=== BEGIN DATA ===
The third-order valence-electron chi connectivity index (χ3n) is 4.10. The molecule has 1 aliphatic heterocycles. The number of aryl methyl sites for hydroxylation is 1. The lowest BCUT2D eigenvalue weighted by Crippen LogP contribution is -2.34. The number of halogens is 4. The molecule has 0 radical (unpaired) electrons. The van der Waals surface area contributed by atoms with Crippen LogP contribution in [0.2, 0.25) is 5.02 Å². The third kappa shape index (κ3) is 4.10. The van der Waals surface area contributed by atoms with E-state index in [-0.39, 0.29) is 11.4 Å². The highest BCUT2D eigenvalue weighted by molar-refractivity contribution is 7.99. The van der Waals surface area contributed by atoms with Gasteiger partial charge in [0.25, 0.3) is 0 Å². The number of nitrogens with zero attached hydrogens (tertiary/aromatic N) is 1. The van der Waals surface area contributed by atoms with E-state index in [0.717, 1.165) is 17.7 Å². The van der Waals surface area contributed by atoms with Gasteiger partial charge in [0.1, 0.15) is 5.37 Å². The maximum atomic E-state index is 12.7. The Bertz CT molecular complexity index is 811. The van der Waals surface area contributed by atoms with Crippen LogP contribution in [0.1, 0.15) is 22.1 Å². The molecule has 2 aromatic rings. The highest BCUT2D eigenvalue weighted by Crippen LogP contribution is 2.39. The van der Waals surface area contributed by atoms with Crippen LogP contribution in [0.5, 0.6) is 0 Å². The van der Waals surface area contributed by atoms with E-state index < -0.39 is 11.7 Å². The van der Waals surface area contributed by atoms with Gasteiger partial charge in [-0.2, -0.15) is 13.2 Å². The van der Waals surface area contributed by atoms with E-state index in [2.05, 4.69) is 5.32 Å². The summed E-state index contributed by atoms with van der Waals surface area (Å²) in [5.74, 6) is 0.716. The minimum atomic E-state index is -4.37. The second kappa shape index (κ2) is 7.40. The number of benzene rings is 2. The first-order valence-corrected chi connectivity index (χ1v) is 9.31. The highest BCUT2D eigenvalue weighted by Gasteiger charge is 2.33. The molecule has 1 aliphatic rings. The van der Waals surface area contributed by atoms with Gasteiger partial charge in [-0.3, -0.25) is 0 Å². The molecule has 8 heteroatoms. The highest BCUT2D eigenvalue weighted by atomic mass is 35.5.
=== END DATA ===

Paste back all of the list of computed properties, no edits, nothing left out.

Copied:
The third-order valence-electron chi connectivity index (χ3n) is 4.10. The molecule has 1 aliphatic heterocycles. The number of aryl methyl sites for hydroxylation is 1. The lowest BCUT2D eigenvalue weighted by Crippen LogP contribution is -2.34. The number of halogens is 4. The molecule has 0 radical (unpaired) electrons. The van der Waals surface area contributed by atoms with Crippen LogP contribution in [0.2, 0.25) is 5.02 Å². The third kappa shape index (κ3) is 4.10. The van der Waals surface area contributed by atoms with E-state index in [-0.39, 0.29) is 11.4 Å². The highest BCUT2D eigenvalue weighted by molar-refractivity contribution is 7.99. The van der Waals surface area contributed by atoms with Gasteiger partial charge in [0.25, 0.3) is 0 Å². The number of nitrogens with zero attached hydrogens (tertiary/aromatic N) is 1. The van der Waals surface area contributed by atoms with E-state index in [0.717, 1.165) is 17.7 Å². The van der Waals surface area contributed by atoms with Gasteiger partial charge in [0.1, 0.15) is 5.37 Å². The maximum atomic E-state index is 12.7. The Bertz CT molecular complexity index is 811. The van der Waals surface area contributed by atoms with Crippen LogP contribution in [0.1, 0.15) is 22.1 Å². The molecule has 2 aromatic rings. The highest BCUT2D eigenvalue weighted by Crippen LogP contribution is 2.39. The van der Waals surface area contributed by atoms with Crippen LogP contribution in [0.5, 0.6) is 0 Å². The van der Waals surface area contributed by atoms with E-state index < -0.39 is 11.7 Å². The van der Waals surface area contributed by atoms with Gasteiger partial charge in [-0.2, -0.15) is 13.2 Å². The van der Waals surface area contributed by atoms with E-state index in [2.05, 4.69) is 5.32 Å². The summed E-state index contributed by atoms with van der Waals surface area (Å²) in [5.74, 6) is 0.716. The minimum atomic E-state index is -4.37. The second kappa shape index (κ2) is 7.40. The number of benzene rings is 2. The first-order valence-corrected chi connectivity index (χ1v) is 9.31. The highest BCUT2D eigenvalue weighted by Gasteiger charge is 2.33. The molecule has 1 aliphatic rings. The van der Waals surface area contributed by atoms with Gasteiger partial charge in [-0.3, -0.25) is 0 Å². The molecule has 8 heteroatoms. The highest BCUT2D eigenvalue weighted by atomic mass is 35.5.